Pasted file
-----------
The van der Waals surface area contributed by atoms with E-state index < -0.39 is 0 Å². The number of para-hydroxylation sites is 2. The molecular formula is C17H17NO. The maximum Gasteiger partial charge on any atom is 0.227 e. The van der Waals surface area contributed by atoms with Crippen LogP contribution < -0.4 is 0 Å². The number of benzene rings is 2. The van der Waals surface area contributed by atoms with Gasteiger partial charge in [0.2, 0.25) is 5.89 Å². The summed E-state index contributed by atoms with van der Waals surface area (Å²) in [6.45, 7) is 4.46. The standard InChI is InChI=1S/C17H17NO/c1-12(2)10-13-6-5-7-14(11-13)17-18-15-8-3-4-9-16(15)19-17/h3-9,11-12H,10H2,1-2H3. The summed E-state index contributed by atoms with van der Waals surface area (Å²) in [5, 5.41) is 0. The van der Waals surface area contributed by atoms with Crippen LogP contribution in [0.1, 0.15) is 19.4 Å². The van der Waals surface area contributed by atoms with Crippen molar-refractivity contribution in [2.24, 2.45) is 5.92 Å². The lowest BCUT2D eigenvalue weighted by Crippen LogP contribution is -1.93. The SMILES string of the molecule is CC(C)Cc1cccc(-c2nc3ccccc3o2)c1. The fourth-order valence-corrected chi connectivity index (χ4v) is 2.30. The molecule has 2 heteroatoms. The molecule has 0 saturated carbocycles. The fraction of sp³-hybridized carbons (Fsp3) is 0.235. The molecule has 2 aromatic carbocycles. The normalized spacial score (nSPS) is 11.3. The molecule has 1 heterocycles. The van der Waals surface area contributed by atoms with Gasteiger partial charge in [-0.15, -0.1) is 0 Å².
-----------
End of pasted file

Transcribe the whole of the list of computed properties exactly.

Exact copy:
The van der Waals surface area contributed by atoms with E-state index < -0.39 is 0 Å². The number of para-hydroxylation sites is 2. The molecular formula is C17H17NO. The maximum Gasteiger partial charge on any atom is 0.227 e. The van der Waals surface area contributed by atoms with Crippen LogP contribution < -0.4 is 0 Å². The number of benzene rings is 2. The van der Waals surface area contributed by atoms with Gasteiger partial charge in [0.2, 0.25) is 5.89 Å². The summed E-state index contributed by atoms with van der Waals surface area (Å²) in [6.45, 7) is 4.46. The standard InChI is InChI=1S/C17H17NO/c1-12(2)10-13-6-5-7-14(11-13)17-18-15-8-3-4-9-16(15)19-17/h3-9,11-12H,10H2,1-2H3. The summed E-state index contributed by atoms with van der Waals surface area (Å²) in [5, 5.41) is 0. The van der Waals surface area contributed by atoms with Crippen LogP contribution in [0.1, 0.15) is 19.4 Å². The van der Waals surface area contributed by atoms with Crippen molar-refractivity contribution in [2.24, 2.45) is 5.92 Å². The lowest BCUT2D eigenvalue weighted by Crippen LogP contribution is -1.93. The SMILES string of the molecule is CC(C)Cc1cccc(-c2nc3ccccc3o2)c1. The fourth-order valence-corrected chi connectivity index (χ4v) is 2.30. The molecule has 2 heteroatoms. The molecule has 0 saturated carbocycles. The fraction of sp³-hybridized carbons (Fsp3) is 0.235. The molecule has 2 aromatic carbocycles. The normalized spacial score (nSPS) is 11.3. The molecule has 1 heterocycles. The van der Waals surface area contributed by atoms with Gasteiger partial charge in [-0.15, -0.1) is 0 Å².